The pulp and paper automation group has made a mark for itself in the past fifteen or twenty years. What does its potential divestment mean to the company and its customers?
"Metso will study strategic alternatives, including potential divestment, for its current Process Automation Systems business, which primarily serves the pulp, paper, and power industries," a July 31, 2014 Metso press release tersely states. There's no beating around the bush with that forthright statement; Metso's automation division (at least the pulp and paper group) is on the auction block or waiting for an undefined assignment of some sort. Let's hope it's a soft landing and a viable solution for the automation group that really has made a mark for itself in the pulp and paper industry the past fifteen or twenty years.
Although it's history goes back a long way, Metso Automation and Valmet Automation before that really did not find its footings, industry-wide recognition and a good market share in the pulp and paper market until the 1990's and particularly since 1999 when Metso was formed from the merger of Valmet and Rauma Corporations. Before then, Valmet Automation had some regional strength and Kajaani products, in particular, had a very strong brand identity and niche market, particularly in pulp mills. The merger brought about a new synergy between the Metso Paper and Metso Automation groups. Previous to that, Valmet Paper used competitive automation products for machine control. Now, the process controls, machinery controls and quality controls are all integrated into the Metso DCS and many Metso-built machines also have a Metso QCS. With some significant product development, the QCS went from a small-market alternative to Measurex/Honeywell and ABB to a major market player. The Metso QCS became more or less a standard for many Metso machine deliveries during the last fifteen years and replaced a number of systems from other suppliers. In the pulp mill, the former Kajaani group has developed new measurements and upgraded products. On the system side, optimizing controls have been responsible for much more efficient and cost effective process operation. It was a quite a rise to prominence for Metso Automation from 1999 until now and the connection to Metso Paper was a positive factor.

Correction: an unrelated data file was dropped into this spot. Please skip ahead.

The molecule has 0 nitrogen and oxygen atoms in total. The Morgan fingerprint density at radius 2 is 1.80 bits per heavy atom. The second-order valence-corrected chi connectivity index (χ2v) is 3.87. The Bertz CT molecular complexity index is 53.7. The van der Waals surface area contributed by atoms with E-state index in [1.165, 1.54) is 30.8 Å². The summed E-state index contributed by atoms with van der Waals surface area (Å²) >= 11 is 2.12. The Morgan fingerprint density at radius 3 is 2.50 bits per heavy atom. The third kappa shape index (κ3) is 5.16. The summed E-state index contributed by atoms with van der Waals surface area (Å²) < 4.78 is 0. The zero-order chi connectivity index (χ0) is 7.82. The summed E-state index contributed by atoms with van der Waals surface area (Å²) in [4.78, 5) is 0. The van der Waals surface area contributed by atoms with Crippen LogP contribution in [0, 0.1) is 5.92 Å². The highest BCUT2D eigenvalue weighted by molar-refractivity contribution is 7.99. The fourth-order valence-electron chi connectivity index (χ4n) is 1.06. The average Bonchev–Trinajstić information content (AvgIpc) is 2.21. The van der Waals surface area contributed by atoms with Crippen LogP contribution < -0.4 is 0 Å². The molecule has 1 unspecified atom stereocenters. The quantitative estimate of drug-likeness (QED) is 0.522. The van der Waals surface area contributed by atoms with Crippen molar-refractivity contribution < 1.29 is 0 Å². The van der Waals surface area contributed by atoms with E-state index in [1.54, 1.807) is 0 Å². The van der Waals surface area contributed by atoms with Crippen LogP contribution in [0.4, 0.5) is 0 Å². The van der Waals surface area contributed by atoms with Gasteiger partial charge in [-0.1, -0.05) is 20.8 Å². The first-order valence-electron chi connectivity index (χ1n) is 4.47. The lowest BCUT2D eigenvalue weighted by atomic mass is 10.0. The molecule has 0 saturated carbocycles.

Under the new company strategy explained in the press release, "Metso's core customer industries will be mining, oil & gas, and aggregates. Metso's goal is to strengthen its position as the leading technology and services provider for end-to-end minerals processing and to become a leader in flow control within the oil & gas and mining industries." Ironically, these current high margin markets for Metso came into the fold as part of the Rauma/Valmet merger and are now the strongest performers in Metso's portfolio. When this divestment or other plan goes through very little of the old pre-1999 Valmet may remain within Metso. As everyone knows, the new Valmet was already spun off earlier this year.
So, if the writing is on the wall (or on web pages as the modern equivalent ) where does this leave the pulp and paper group? What does this potential divestment mean for the technology, the product development organization, the service organization and pulp and paper industry customers? Since the DCS, QCS and process analyzer technology have decades-long lifecycles the capability to upgrade and maintain or improve the performance of this equipment over long periods must be kept in place. Continuity is important; customers expect it.
Back to the future?
The current technology is no doubt top notch and in some cases provides some unique capabilities. However, technology aside, the people and their skills are the real value-adding contributors to a modern solutions provider. Metso is no exception. Any upheaval could disrupt that synergy and balance so people and their skills could be lost. It's happened before. So let's hope that Metso's handling of the process is sensitive and provides a seamless transfer to a new regime. One possible scenario is for Valmet to buy back the automation group. Ironically, that link was there before. That sort of "back to the future" move might provide that logical path. But that is just speculation for now. Certainly there is no question about Valmet's commitment to the industry.
The handling of the automation group presents some significant challenges to Metso in whatever form the company may take in the future. Keeping the people together, keeping the technology development moving and providing a performance-focused service organization are high on the list. I am sure that Metso customers want that. Moreover, having a variety of strong competitors is good for the industry since that "let's do better than the competition" business climate promotes development and avoids stagnation.
Metso technology is not going to disappear with this move. It's just too well established and their customers rely on it to run their mills. However, the commitment of the company as a strong, independent and competitive provider of customer business solutions should be weighed carefully. A source in Finland says that the fate of the automation group should be known by the end of September. At least the uncertainty should be short-lived.